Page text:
Where are all the women bloggers? Conferences on blogging used to ask that, if they even noticed. Not so anymore, we are all over the place and always were. Easy and fun to blog here locally on Oly Blog. 

BlogHer is a great resource for women and men are welcome also. I encourage women to set up blogs here at Oly Blog, work up their own blogs elsewhere, and join in on BlogHer. Room for everyone.

Blog on!

It's spring!

Local blogs sprouting everywhere:
  • Empires Fall: Thirteen Physicists Warn Bush of Nuclear Horrors

    Well, this is good. The Preznit needs to hear from people from all walks of life.

    I don't think the fact that some fizzists are writing him is going to have much effect on him directly, because he gets his orders from Gawd, or from Exxon, depending on whose share price is higher on any given day.

    But it's going to make him look like an ignorant, warmongering yokel.

    I don't know if that's a good thing. I'm kind of thinking it may just endear him even more to his base.

  • Peregrinate: Afterlands

    I just finished Afterlands, a wonderful novel by Steven Heighton, a poet and novelist. It’s a beautifully-written account of a disastrous expedition to the Arctic and the aftermath of those struggles in the lives of three of the participants. It weaves an incredible and true story of survival, adrift on a chunk of ice through an Arctic winter, into a brilliant imagining of those events and what they created for the survivors. The author tells the events while pulling them through a mesh of conflicts between cultures, languages, nationalisms, class, and more personal commitments.

  • Ignite Revival: Jesus Arrives!

    On Palm Sunday April 9, 2006 at 7 PM we will launch 24 hour prayer on our new church property in Olympia, WA. We will be praying for revival to ignite in Olympia and spread across the USA. We will begin posting regular reports of what the Holy Spirit is doing as we pray. We will be praying for our nation, our youth, our leaders and the pre-Christians that will be saved through our prayers. Will you commit to pray? Email to register and join us April 9th at 7 PM on the land for Orientation, Worship and Prayer!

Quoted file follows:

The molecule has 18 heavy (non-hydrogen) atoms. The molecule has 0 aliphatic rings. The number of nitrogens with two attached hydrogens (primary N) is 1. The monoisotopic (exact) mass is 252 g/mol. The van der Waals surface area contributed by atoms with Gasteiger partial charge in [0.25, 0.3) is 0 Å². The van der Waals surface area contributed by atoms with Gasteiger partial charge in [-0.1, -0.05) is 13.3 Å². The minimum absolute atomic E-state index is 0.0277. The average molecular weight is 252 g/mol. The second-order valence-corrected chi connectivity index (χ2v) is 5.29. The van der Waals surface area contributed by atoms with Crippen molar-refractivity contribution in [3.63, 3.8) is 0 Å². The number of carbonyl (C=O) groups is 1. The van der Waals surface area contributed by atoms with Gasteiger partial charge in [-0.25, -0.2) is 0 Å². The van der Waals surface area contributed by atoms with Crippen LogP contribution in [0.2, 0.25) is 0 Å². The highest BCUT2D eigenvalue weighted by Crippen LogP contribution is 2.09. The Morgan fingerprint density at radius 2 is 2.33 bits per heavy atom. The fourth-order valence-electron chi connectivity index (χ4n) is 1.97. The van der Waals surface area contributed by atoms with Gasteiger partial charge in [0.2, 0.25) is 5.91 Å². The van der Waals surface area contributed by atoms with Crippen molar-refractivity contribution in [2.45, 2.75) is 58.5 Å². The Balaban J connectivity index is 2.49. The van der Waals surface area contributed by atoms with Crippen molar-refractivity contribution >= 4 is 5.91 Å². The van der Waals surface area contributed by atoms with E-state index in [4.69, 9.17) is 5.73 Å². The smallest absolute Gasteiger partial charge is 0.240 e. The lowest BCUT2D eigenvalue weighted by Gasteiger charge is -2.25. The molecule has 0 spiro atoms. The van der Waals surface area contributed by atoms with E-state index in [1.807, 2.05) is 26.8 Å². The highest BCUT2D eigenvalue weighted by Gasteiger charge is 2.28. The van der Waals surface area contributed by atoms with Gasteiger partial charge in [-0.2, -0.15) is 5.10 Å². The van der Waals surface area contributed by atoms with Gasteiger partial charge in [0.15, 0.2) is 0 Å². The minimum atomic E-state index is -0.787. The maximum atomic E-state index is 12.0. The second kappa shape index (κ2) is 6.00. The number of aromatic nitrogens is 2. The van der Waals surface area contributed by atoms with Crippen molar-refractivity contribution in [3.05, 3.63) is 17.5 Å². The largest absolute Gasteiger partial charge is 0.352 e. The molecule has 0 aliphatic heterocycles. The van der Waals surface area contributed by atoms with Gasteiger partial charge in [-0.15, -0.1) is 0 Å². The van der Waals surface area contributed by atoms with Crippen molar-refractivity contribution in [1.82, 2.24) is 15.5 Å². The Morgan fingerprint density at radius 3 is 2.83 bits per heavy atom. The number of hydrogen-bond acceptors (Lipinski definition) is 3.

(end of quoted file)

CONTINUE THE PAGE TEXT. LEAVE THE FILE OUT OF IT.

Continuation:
Look up.......

..........especially if you hear crows and gulls being extra vocal. You might see a bald eagle. I saw a bald eagle soaring overhead when I was last downtown, it did not seem disturbed by all the noise crows and gulls were causing around it. Beautiful sight.

Photos & Talk

Groundview Productions now has up a new collection of photos of National Socialist Movement members here in area and nationally. Most of the photos are the photographer Dave Lynn's own fine work.

A link to a related discussion board is also on this site. The board is open to all.

Groundview Productions

War and the Media

Three talks by David Barsamian:

  • War, Propaganda and the Media: The Case of Iraq and the Middle East
    Thursday, April 27th, 7:00 - 9:00 PM
    Room A, Olympia Center, 222 N. Columbia (Columbia & State, downtown Olympia)
  • Creating Alternative Media: Another World is Possible